19. Bone?

    This is from the beach at Charmouth, Dorset, UK. (Jurassic, marine, lots of ammonites, belemnites, etc) I may well have just picked up a stone but the shape is very bone like. Any comments welcome.
  20. May the first was an excellent day to hunt in the jurassic of Normandy,the morning i went very early in the black cows cliffs,near Villers sur Mer
  21. Backgarden bounty

    I am very fortunate that our house is built upon Jurassic rocks so I can go fossil hunting in my own back garden! I'm doubly lucky that there is also a small brook at the end of our garden, the stream bed gravels of which are amazingly fossil rich. Over the years we have found many, many gryphaea - they're extraordinarily common - plus good numbers of Belemnites, pentacrinites crinoid stems, bivalves, ammonites and kuldrinchnium (infilled anemone burrows). Our 'beach'. The bridge interrupts the stream flow causing deposition of new gravels during winter floods. Today was the first nice sunny day for over a week. After returning from work I mowed the lawns front and back then had half an hour spare before the boys returned from school. Until recently the water level in the brook has been very high (we've had a very wet winter and early spring) so this was the first chance I have had to see if anything new has been unearthed from the gravels.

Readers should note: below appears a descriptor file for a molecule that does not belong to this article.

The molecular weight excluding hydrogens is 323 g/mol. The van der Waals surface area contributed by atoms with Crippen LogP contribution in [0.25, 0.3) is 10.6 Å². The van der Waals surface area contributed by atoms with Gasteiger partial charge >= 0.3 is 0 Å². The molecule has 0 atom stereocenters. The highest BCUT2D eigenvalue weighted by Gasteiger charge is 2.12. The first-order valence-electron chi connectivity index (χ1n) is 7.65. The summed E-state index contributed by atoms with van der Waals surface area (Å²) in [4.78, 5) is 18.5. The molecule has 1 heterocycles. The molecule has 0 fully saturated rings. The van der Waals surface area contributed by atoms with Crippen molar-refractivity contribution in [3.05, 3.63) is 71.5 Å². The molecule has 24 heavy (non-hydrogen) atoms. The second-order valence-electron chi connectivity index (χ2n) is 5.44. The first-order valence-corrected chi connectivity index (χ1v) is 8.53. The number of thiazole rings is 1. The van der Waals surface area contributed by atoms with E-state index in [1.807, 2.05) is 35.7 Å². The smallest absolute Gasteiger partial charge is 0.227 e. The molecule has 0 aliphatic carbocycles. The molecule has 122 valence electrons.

22. Caturus furcatus Agassiz, 1834

    From the album Vertebrates

    Caturus furcatus AGASSIZ, 1834 Upper Jurassic Solnhofen Bavaria Germany Length 11cm
  23. Paracidaris florigemma spines

    From the album Vaches Noires spring 2018 and a bit of 2016

    Spines of the regular echinoid Paracidaris florigemma from the oxfordian of "les Vaches Noires" Cliffs - collected during april 2018
  24. Paracidaris florigemma spine - close up

    From the album Vaches Noires spring 2018 and a bit of 2016

    Close up of a spine of the regular echinoid Paracidaris florigemma from the oxfordian of "les Vaches Noires" Cliffs - collected during april 2018
  25. Paracidaris florigemma spine

    From the album Vaches Noires spring 2018 and a bit of 2016

    Spine of the regular echinoid Paracidaris florigemma from the oxfordian of "les Vaches Noires" Cliffs - collected during april 2018